How do you react to a man who is lying in hospital, minus three limbs?
How are you supposed to look when you step into the government hospital's trauma ward? Are you supposed to look extra-cheery, or deferentially sombre? Are you supposed to sit down beside him, and talk of the incident, in great detail, or are you going to stand awkwardly, say commiserating nothings and then go away, because... what can anyone say anyway, under the circumstances?
And what do you do when the man begins to sing? When you can see he's still a relatively young man, with only the first few lines forming on his forehead. A still-young man with a lean, tanned body, eight children, a strong sense of pride, and a strong, singing voice? What do you say when he sings an old pheri-wala's song: a woman's song, telling the bangle-seller to go away and peddle his wares elsewhere, because the man is dead, and his wife cannot buy these bangles.
How do you react when you meet his daughter, a girl who was gang-raped when she was still a schoolgirl? What sort of questions are you supposed to ask?
There was one part of me that didn't want to meet these people. That part was hoping that they'd (whoever 'they' were) protect the girl from people like me, from a city-dwelling mediaperson who arrives with a camera and notebook and asks intrusive questions.
But ultimately, there was nobody to protect either of us - her from my questions, or me from my dilemmas.
So, I sat there in the brick-paved courtyard of the office of the CPI (M-L) Liberation (incidentally, the only political outfit who has been supporting the family and spearheading the subsequent protests), across from the girl - now married, and carrying a baby in her arms - and her mother.
The winter sun was a little too harsh, and we were squinting at each other. At first, I just sat there, pen and notebook in hand, unable to begin. The first few questions were asked by the human rights' team who was visiting the place as well. I just took notes silently, and when, during a lull in the conversation, they all looked at me, I could only ask, "How old is the baby?"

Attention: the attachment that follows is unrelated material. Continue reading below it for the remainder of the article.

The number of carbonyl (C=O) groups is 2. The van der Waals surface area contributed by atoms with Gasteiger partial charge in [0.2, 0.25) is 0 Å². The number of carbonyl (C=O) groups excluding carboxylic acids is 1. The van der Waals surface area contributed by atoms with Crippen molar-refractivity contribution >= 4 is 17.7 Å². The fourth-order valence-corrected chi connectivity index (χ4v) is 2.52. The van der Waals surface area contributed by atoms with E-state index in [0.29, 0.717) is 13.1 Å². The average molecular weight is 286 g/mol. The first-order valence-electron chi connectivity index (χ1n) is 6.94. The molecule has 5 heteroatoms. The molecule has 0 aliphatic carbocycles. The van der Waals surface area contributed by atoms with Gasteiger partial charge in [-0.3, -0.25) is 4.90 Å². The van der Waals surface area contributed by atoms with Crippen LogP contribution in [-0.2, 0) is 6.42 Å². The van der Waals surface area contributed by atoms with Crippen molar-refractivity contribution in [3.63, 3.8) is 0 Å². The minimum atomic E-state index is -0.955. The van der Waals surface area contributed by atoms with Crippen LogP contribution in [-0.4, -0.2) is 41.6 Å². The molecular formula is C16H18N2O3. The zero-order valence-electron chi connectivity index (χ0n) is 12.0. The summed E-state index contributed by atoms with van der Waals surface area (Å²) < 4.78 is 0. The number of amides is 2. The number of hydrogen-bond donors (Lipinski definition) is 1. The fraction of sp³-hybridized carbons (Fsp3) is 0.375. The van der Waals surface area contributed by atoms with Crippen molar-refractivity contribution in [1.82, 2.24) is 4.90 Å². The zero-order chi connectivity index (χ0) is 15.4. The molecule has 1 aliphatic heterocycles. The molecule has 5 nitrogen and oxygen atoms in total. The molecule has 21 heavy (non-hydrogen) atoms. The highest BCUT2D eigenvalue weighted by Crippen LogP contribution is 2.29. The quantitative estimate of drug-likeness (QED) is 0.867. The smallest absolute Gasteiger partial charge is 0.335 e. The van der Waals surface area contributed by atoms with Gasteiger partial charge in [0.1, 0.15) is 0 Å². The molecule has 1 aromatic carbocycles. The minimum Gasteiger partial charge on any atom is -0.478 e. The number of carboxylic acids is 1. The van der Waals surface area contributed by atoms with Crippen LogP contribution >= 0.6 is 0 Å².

Slowly, we began to talk.
Not of the rape. Only of court decisions, appeals, convictions, testimonies. Only of the pressure from the rapist's clan to withdraw the case. Only of the consequences of her father's fight, which led to his losing both arms, and a leg. And she told me she was not going to change her statement, not for love or money - "I'm not going to sell my father's faith."
And my mind wanders to Zaheera Shiekh and her ever-changing statements.
And back again to this girl - A baby to think of. A marriage to build. A father in hospital, incapacitated for life. Seven siblings. A mother who has already suffered a paralytic attack on one side.
Where does the courage come from?
And later, writing the story, one corner of my mind was telling me leave her out of this. Don't quote her. Don't use her real name... but she's already stronger than that. She's been strong enough to stand up on a stage, during a protest rally, and speak of the rape and the aftermath. She doesn't need me to protect her anonymity. She wants justice, not anonymity.
This once, I was rescued. I was spared from grief and tertiary guilt through the courage of this man and his daughter. But I will face the same dilemma a thousand times. One corner of my mind will always heave an extended sigh of relief when I do not have to deal with the victim. When I do not have to confront the ugliness of the human race, in the form of damaged lives, bitter memories. When I do not have to ask myself questions to which there are no answers.